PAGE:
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Solnit and Blindness

October 13, 2010
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In her article “Uses of Disaster”, Rebecca Solnit suggests that even in time of disaster, human beings have a good side to them. She argues that they have a lightened attitude, perhaps a smile on their face, and the warm generosity of helping others. Although this may be accurate in her accounts from the San Francisco earthquake, her theory is proved exponentially wrong in the 2008 thriller Blindness.

I make reference to a movie in this situation (though it may seem slightly odd since a movie might not be the best parallel to real life disaster), in order to follow with the theme of Halper and Muzzio’s “Hobbes in the City: Urban Dystopias in American Movies.” The movie Blindness is in fact a dystopia and one that shows the greediness of the human population.

A quick synopsis of the movie: There is an epidemic of white blindness spreading through a city. The people contaminated are to be isolated from the rest of the population. The main character, a woman, has a husband who has been infected by the blindness, but she herself is not blind. She pretends to be blind and goes to the isolation site with her husband. There, she bands together with other blind people to help them survive. The government is not patrolling the grounds whatsoever, and madness, rape, brutality, theft and murder ensues in the building. Eventually, the diseased break out and the rest of city has become blind. People are killing each other on the streets and stealing food from others. The trailer is attached, though the vulgarity and brutality of the dystopian situation is not rightfully shown.

Solnit argues that according to Hobbesian state of nature (which she feels is not accurate), people in disaster would panic, where people “trample one another to flee, or loot and pillage…” (pg. 34 of her essay). In Blindness, this Hobbesian state of nature does indeed exist, but what does not exist is people helping each other out, or working together to keep everyone safe and alive. Solnit mentions how a survivor of the San Francisco earthquake argued, “that even the selfish, the sordid, and the greedy became transformed that day [of the earthquake]” (pg. 33). The blindness, however, shows otherwise for a different disaster.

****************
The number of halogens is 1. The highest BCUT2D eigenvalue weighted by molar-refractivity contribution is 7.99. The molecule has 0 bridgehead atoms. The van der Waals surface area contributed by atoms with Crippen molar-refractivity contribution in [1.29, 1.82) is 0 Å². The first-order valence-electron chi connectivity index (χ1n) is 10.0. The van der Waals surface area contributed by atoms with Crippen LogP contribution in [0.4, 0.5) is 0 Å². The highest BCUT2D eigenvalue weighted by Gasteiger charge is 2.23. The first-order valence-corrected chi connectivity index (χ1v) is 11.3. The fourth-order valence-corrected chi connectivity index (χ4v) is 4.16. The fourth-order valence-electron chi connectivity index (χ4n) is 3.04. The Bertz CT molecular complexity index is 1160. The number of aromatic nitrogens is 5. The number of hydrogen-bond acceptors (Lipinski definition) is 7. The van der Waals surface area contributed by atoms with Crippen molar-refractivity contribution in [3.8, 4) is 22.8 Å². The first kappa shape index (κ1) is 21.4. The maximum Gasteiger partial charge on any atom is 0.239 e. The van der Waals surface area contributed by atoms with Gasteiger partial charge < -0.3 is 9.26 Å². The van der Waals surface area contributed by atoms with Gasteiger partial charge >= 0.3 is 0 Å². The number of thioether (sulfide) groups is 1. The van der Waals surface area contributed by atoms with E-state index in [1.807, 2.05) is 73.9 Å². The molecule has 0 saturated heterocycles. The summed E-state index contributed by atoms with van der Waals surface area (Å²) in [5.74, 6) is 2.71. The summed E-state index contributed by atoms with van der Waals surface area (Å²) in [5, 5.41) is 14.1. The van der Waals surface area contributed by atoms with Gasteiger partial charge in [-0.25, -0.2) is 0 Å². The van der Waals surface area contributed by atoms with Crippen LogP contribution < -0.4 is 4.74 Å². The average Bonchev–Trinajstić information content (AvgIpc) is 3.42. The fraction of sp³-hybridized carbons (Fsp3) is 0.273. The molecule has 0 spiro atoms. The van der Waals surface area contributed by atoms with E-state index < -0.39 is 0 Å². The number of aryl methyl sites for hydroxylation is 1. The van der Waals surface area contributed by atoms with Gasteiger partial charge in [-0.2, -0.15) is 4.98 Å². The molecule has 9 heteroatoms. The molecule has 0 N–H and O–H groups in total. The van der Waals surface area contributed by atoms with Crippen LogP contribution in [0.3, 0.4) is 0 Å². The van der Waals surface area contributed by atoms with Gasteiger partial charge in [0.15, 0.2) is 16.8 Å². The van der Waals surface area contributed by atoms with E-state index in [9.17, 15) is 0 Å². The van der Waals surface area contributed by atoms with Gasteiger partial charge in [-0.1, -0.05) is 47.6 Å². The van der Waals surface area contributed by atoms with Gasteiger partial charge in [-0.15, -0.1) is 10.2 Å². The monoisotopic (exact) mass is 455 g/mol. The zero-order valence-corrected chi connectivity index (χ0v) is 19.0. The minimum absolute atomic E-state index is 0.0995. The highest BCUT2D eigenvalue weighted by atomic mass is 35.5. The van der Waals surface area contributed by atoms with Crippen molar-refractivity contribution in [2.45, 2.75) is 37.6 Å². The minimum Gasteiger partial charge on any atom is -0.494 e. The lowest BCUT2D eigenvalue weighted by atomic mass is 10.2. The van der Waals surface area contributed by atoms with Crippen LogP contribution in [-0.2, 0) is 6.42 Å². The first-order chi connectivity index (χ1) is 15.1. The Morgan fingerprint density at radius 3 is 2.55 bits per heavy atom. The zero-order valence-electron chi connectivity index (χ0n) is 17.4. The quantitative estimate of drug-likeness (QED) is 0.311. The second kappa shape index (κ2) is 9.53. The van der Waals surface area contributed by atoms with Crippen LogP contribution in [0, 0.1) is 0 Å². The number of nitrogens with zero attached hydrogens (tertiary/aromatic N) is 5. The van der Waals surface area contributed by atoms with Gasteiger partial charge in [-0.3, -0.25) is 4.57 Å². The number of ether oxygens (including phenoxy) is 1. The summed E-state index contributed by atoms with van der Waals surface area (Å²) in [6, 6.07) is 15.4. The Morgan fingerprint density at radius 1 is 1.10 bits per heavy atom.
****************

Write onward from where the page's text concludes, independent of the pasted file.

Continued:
In a dystopian society, like the one that emerged as a result of the blindness epidemic, civil society fell apart. In lecture we learned that Hobbes argues that a powerful state and government is necessary for domestic life to be safe. Solnit argues that civil society, even without a strong government, would be sufficient enough to keep domestic life safe as everyone would help to keep others safe. Blindness is a key example of a society that turned into disaster with lack of a strong government, and in the face of disaster.

 

4 Comments
  1. Taylor Fields permalink
    October 14, 2010 2:39 PM

    I have not seen the movie, but after watching the trailer and reading your summary, I disagree (respectively) with your conclusion. You state ‘In Blindness, this Hobbesian state of nature does indeed exist, but what does not exist is people helping each other out, or working together to keep everyone safe and alive.’ You contradict yourself however, when you describe ‘She pretends to be blind and goes to the isolation site with her husband. There, she bands together with other blind people to help them survive.’ Isn’t this an example of people helping each other out to help them stay safe and alive? From the trailer, it depicts this women as trying to help the inflicted, trying to protect them from the good.